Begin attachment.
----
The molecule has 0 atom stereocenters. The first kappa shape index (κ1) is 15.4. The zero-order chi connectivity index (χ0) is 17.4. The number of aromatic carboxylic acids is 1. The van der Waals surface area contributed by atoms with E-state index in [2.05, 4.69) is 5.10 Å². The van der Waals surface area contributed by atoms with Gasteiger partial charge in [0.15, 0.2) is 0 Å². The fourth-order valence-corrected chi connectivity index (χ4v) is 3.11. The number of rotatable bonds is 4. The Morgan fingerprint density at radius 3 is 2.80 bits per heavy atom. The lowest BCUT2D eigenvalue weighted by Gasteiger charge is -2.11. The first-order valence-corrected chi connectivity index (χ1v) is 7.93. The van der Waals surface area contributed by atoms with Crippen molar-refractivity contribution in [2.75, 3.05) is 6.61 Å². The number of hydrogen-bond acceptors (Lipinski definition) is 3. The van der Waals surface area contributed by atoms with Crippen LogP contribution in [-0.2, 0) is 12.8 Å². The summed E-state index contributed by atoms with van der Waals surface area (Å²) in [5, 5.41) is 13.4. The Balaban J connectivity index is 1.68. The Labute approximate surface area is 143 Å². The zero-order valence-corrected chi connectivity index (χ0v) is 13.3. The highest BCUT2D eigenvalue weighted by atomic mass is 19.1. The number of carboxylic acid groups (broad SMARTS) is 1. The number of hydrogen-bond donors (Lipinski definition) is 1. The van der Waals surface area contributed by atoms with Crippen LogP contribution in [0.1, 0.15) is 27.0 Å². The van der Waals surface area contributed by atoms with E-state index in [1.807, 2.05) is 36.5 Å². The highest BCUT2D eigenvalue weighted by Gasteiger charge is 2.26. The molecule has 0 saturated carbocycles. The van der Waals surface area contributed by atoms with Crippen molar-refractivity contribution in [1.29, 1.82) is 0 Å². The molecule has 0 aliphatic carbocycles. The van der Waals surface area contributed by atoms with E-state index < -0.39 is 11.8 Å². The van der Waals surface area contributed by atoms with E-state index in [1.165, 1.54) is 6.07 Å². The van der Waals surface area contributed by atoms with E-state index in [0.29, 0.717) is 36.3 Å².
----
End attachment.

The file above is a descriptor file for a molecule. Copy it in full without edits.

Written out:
The molecule has 0 atom stereocenters. The first kappa shape index (κ1) is 15.4. The zero-order chi connectivity index (χ0) is 17.4. The number of aromatic carboxylic acids is 1. The van der Waals surface area contributed by atoms with E-state index in [2.05, 4.69) is 5.10 Å². The van der Waals surface area contributed by atoms with Gasteiger partial charge in [0.15, 0.2) is 0 Å². The fourth-order valence-corrected chi connectivity index (χ4v) is 3.11. The number of rotatable bonds is 4. The Morgan fingerprint density at radius 3 is 2.80 bits per heavy atom. The lowest BCUT2D eigenvalue weighted by Gasteiger charge is -2.11. The first-order valence-corrected chi connectivity index (χ1v) is 7.93. The van der Waals surface area contributed by atoms with Crippen molar-refractivity contribution in [2.75, 3.05) is 6.61 Å². The number of hydrogen-bond acceptors (Lipinski definition) is 3. The van der Waals surface area contributed by atoms with Crippen LogP contribution in [-0.2, 0) is 12.8 Å². The summed E-state index contributed by atoms with van der Waals surface area (Å²) in [5, 5.41) is 13.4. The Balaban J connectivity index is 1.68. The Labute approximate surface area is 143 Å². The zero-order valence-corrected chi connectivity index (χ0v) is 13.3. The highest BCUT2D eigenvalue weighted by atomic mass is 19.1. The number of carboxylic acid groups (broad SMARTS) is 1. The number of hydrogen-bond donors (Lipinski definition) is 1. The van der Waals surface area contributed by atoms with Crippen LogP contribution in [0.1, 0.15) is 27.0 Å². The van der Waals surface area contributed by atoms with E-state index in [1.807, 2.05) is 36.5 Å². The highest BCUT2D eigenvalue weighted by Gasteiger charge is 2.26. The molecule has 0 saturated carbocycles. The van der Waals surface area contributed by atoms with Crippen molar-refractivity contribution in [1.29, 1.82) is 0 Å². The molecule has 0 aliphatic carbocycles. The van der Waals surface area contributed by atoms with E-state index < -0.39 is 11.8 Å². The van der Waals surface area contributed by atoms with E-state index in [1.165, 1.54) is 6.07 Å². The van der Waals surface area contributed by atoms with E-state index in [0.29, 0.717) is 36.3 Å².